6 Juin 2016
No other Japanese ship was exposed to health-damaging radiation from the 1954 U.S. hydrogen bomb tests in the Pacific Ocean aside from the Fukuryu Maru No. 5, which was contaminated by fallout from one of the tests at Bikini Atoll, according to a recently released health ministry study.
“We were not able to confirm that the exposures (of other vessels) were around the levels that would have had an impact on their health,” a health ministry team said in a report last week, adding that the maximum estimated external exposure was far below the international threshold of 100 millisieverts at which an increased risk of cancer is expected.
The study began after the health ministry disclosed an abundance of records in September 2014 that were related to radiation checks conducted on ships that were in the vicinity of Bikini Atoll in the Marshall Islands when the United States conducted its hydrogen bomb tests there in 1954.
With the disclosure, the ministry also retracted its earlier, long-held position that the radiation testing records no longer existed.
Supporters of the former Fukuryu Maru fishermen said that the health ministry’s new study wasn’t thorough enough.
“The government study is only checking radiation exposures from the first of the six tests held,” said Masatoshi Yamashita, 71, an executive at a civic group who’s been researching the Bikini Atoll case for over 30 years. “It’s not enough.”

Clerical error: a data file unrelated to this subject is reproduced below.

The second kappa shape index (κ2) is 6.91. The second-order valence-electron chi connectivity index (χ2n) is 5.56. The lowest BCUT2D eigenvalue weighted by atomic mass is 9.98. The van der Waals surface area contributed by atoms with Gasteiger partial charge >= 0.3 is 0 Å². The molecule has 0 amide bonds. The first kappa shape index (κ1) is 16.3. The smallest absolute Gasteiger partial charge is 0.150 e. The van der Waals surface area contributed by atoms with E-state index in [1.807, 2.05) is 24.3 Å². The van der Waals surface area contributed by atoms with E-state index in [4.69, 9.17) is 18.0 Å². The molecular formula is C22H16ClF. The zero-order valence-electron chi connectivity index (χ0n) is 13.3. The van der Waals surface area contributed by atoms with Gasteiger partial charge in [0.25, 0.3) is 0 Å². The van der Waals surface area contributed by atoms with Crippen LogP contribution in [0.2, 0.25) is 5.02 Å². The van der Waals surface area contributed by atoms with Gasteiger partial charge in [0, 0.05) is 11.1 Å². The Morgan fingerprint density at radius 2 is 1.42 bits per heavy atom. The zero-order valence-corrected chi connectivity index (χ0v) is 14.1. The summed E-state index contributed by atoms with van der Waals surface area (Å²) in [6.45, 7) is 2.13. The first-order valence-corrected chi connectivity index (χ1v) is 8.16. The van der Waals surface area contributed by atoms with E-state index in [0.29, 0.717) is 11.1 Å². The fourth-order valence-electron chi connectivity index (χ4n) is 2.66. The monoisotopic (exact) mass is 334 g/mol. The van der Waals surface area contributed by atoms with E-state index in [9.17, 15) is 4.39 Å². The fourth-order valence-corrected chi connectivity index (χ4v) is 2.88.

While the story of the tuna trawler also known as the Lucky Dragon is well known for the fatal H-bomb fallout that rained down on its deck following the test on March 1, 1954, details about the radiation exposure received by other ships that were in the vicinity at the time have largely been a mystery.
This is the first time that the government has come up with an estimate of the radiation received by other ships’ crews, the Health, Labor and Welfare Ministry said.
Earlier this year, a group of former crew members from those ships applied for workers’ compensation for cancer and other diseases that they say were caused by exposure to the atomic tests.
The report, however, says the health ministry team did not find clear signs that the radiation had affected the white and red blood cell counts of those who were exposed, based on blood tests and other data contained in the records disclosed in 2014.
It also reported that the maximum external exposure stood at 1.12 millisieverts, and claimed that internal exposure is likely to have been “quite small in comparison to the external exposure,” based on other exposure studies related to the Fukuryu Maru’s crew and to residents of the Marshall Islands.
All 23 members of the Fukuryu Maru began developing acute symptoms of radiation sickness shortly after the trawler was showered by fallout from the Castle Bravo H-bomb test on March 1, 1954.
One member of the fishing boat died about six months later at the age of 40.